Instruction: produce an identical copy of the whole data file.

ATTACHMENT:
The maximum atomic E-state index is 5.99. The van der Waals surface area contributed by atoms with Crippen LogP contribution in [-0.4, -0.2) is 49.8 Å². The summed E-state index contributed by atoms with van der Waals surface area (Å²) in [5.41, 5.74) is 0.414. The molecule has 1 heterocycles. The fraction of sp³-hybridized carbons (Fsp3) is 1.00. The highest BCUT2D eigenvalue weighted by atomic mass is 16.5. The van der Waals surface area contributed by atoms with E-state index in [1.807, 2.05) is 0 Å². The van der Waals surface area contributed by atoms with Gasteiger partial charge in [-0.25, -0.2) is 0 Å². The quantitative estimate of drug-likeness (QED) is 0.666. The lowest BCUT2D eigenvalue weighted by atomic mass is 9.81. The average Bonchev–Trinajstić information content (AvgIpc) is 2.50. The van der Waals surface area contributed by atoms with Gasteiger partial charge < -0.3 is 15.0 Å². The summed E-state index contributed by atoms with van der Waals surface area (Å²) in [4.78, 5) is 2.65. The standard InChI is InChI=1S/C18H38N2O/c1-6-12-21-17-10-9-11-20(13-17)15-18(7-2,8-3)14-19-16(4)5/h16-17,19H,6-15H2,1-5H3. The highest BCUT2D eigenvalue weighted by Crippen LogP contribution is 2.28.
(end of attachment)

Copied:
The maximum atomic E-state index is 5.99. The van der Waals surface area contributed by atoms with Crippen LogP contribution in [-0.4, -0.2) is 49.8 Å². The summed E-state index contributed by atoms with van der Waals surface area (Å²) in [5.41, 5.74) is 0.414. The molecule has 1 heterocycles. The fraction of sp³-hybridized carbons (Fsp3) is 1.00. The highest BCUT2D eigenvalue weighted by atomic mass is 16.5. The van der Waals surface area contributed by atoms with E-state index in [1.807, 2.05) is 0 Å². The van der Waals surface area contributed by atoms with Gasteiger partial charge in [-0.25, -0.2) is 0 Å². The quantitative estimate of drug-likeness (QED) is 0.666. The lowest BCUT2D eigenvalue weighted by atomic mass is 9.81. The average Bonchev–Trinajstić information content (AvgIpc) is 2.50. The van der Waals surface area contributed by atoms with Gasteiger partial charge < -0.3 is 15.0 Å². The summed E-state index contributed by atoms with van der Waals surface area (Å²) in [4.78, 5) is 2.65. The standard InChI is InChI=1S/C18H38N2O/c1-6-12-21-17-10-9-11-20(13-17)15-18(7-2,8-3)14-19-16(4)5/h16-17,19H,6-15H2,1-5H3. The highest BCUT2D eigenvalue weighted by Crippen LogP contribution is 2.28.